Toyota claims its Highlander midsize crossover utility vehicle pioneered the segment that saw traditional frame-based carry-alls attain more carlike attributes by converting to unibody architectures. Despite that, Highlander never really became a “household name.”
That’s kind of a shame, as Toyota’s midsizer offers quite a few variants of its three-row CUV including choice of powertrains – four- or six-cylinder gas or hybrid engines – and front- or full-time four-wheel drive, along with choice of base, SE, Limited or new Highlander Plus trim grades.
The current Highlander is the second-generation of the nameplate that received a mid-cycle refresh a few years ago. I say “current” as just recently at the New York Auto Show Toyota introduced an all-new third-gen model that will arrive as the 2014 Highlander and features serious styling enhancements among other things.
The 2013 Toyota Highlander that recently graced our test driveway arrived in the Limited 4WD version with 270hp 3.5-liter V-6 engine under the hood. This powertrain is backed by a now-outdated five-speed automatic transmission and delivers 17 mpg city and 22 mpg highway, something else that will have to be enhanced in the new model. Those fuel economy figures are no longer acceptable, despite capabilities of 4WD and three-row seating as the latest V-8 engines are now capable of those numbers.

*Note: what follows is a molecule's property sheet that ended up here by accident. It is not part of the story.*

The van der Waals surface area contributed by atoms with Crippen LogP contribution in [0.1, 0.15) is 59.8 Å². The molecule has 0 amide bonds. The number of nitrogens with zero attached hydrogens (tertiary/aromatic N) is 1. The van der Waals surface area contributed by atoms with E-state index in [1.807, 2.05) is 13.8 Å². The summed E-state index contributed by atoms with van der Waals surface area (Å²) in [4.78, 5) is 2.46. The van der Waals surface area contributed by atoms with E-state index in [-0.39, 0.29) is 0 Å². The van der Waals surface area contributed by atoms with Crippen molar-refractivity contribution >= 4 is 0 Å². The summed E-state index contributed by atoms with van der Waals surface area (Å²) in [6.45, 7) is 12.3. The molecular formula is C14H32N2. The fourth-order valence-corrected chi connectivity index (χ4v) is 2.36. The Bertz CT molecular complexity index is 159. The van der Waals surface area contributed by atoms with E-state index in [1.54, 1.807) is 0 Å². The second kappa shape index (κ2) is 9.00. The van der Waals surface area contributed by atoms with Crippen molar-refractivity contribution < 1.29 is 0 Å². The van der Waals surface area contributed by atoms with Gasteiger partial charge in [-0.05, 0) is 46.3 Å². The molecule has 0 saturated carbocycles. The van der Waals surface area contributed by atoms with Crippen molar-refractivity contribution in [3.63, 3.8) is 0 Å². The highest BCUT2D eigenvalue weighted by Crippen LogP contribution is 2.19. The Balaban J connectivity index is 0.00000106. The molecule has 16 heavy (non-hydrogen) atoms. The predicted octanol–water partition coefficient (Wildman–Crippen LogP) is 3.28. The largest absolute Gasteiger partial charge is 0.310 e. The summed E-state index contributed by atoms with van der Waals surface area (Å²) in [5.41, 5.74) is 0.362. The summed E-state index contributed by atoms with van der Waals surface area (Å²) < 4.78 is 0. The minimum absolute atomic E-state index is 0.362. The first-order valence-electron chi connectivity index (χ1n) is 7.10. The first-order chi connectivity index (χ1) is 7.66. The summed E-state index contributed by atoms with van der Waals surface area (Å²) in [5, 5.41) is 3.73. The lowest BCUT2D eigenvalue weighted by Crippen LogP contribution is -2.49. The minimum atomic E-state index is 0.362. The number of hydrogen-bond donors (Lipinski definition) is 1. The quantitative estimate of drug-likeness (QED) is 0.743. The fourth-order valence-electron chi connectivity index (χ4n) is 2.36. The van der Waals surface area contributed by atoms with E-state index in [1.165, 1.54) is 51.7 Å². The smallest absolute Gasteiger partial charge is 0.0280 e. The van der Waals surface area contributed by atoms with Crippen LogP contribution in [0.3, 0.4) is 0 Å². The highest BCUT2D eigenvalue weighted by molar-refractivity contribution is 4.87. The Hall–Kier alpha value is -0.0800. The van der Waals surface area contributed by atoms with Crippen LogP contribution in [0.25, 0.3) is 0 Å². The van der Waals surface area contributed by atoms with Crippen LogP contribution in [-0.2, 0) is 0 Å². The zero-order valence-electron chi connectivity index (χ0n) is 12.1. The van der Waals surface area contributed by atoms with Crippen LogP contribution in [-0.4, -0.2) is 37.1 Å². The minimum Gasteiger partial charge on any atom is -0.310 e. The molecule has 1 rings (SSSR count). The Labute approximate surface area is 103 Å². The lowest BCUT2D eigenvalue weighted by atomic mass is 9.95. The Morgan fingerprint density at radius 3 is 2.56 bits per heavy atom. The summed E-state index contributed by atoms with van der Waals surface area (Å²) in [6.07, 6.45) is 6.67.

Despite its 4WD running gear, the Limited tester proved to be quite comfortable on the road where it most likely will remain. Consumers wishing to purchase a utility that will see offroad duties, however limited, will most likely opt for stablemate 4Runner or perhaps the FJ Cruiser instead. Regardless, should the pavement come to an abrupt end, the Highlander will be able to continue on in most any condition.
While exterior styling seemed to remain fresh throughout Highlander’s life cycles, its interior design strategies have continued to baffle a bit (along with that in Tundra, among others). That two-tone dash finish looks as if Toyota employed a pair of designers but would not let them communicate with each other before implementation.
Nonetheless, our eyes should be on the road and not the interior panels, so this should render as a moot point.
While 17-inch wheels and tires are the base choice on most Highlanders, Toyota rolls a set of 19s underneath its Limited models, upping the ante on style points. And as with all Toyota utility models, Highlander receives all the latest safety technology available to date via the automaker’s Star Safety System – vehicle stability control, traction control, electric power steering, and ABS with electronic brakeforce distribution and brake assist.
Highlander models can be ordered with a host of creature comforts as well, including JBL audio system and Entune multimedia system featuring Bluetooth technology and a host of mobile apps and data services including traffic and weather.
Pricing for the 2013 Toyota Highlander Limited 4WD begins at $39,250.